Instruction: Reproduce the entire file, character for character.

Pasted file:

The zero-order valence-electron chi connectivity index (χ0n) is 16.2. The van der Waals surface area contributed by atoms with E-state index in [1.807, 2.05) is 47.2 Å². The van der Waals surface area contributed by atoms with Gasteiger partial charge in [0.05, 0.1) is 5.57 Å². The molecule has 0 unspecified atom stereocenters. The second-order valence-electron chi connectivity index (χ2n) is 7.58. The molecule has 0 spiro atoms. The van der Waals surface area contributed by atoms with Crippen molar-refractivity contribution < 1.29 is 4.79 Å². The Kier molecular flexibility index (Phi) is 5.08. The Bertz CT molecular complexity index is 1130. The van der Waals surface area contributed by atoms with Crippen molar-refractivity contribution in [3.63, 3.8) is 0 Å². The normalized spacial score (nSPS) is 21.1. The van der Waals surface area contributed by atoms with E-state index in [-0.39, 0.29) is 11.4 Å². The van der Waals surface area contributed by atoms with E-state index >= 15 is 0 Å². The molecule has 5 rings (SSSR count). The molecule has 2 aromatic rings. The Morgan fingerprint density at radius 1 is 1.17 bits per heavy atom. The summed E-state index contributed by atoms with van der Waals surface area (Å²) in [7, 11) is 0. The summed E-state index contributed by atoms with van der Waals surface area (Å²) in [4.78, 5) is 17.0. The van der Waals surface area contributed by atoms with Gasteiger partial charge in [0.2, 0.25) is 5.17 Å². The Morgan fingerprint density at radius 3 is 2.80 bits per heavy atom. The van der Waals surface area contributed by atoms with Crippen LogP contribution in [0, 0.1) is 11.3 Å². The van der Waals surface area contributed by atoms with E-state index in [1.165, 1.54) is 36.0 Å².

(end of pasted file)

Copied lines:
The zero-order valence-electron chi connectivity index (χ0n) is 16.2. The van der Waals surface area contributed by atoms with E-state index in [1.807, 2.05) is 47.2 Å². The van der Waals surface area contributed by atoms with Gasteiger partial charge in [0.05, 0.1) is 5.57 Å². The molecule has 0 unspecified atom stereocenters. The second-order valence-electron chi connectivity index (χ2n) is 7.58. The molecule has 0 spiro atoms. The van der Waals surface area contributed by atoms with Crippen molar-refractivity contribution < 1.29 is 4.79 Å². The Kier molecular flexibility index (Phi) is 5.08. The Bertz CT molecular complexity index is 1130. The van der Waals surface area contributed by atoms with Crippen molar-refractivity contribution in [3.63, 3.8) is 0 Å². The normalized spacial score (nSPS) is 21.1. The van der Waals surface area contributed by atoms with E-state index in [-0.39, 0.29) is 11.4 Å². The van der Waals surface area contributed by atoms with E-state index >= 15 is 0 Å². The molecule has 5 rings (SSSR count). The molecule has 2 aromatic rings. The Morgan fingerprint density at radius 1 is 1.17 bits per heavy atom. The summed E-state index contributed by atoms with van der Waals surface area (Å²) in [7, 11) is 0. The summed E-state index contributed by atoms with van der Waals surface area (Å²) in [4.78, 5) is 17.0. The van der Waals surface area contributed by atoms with Gasteiger partial charge in [0.2, 0.25) is 5.17 Å². The Morgan fingerprint density at radius 3 is 2.80 bits per heavy atom. The van der Waals surface area contributed by atoms with Crippen LogP contribution in [0, 0.1) is 11.3 Å². The van der Waals surface area contributed by atoms with E-state index in [1.165, 1.54) is 36.0 Å².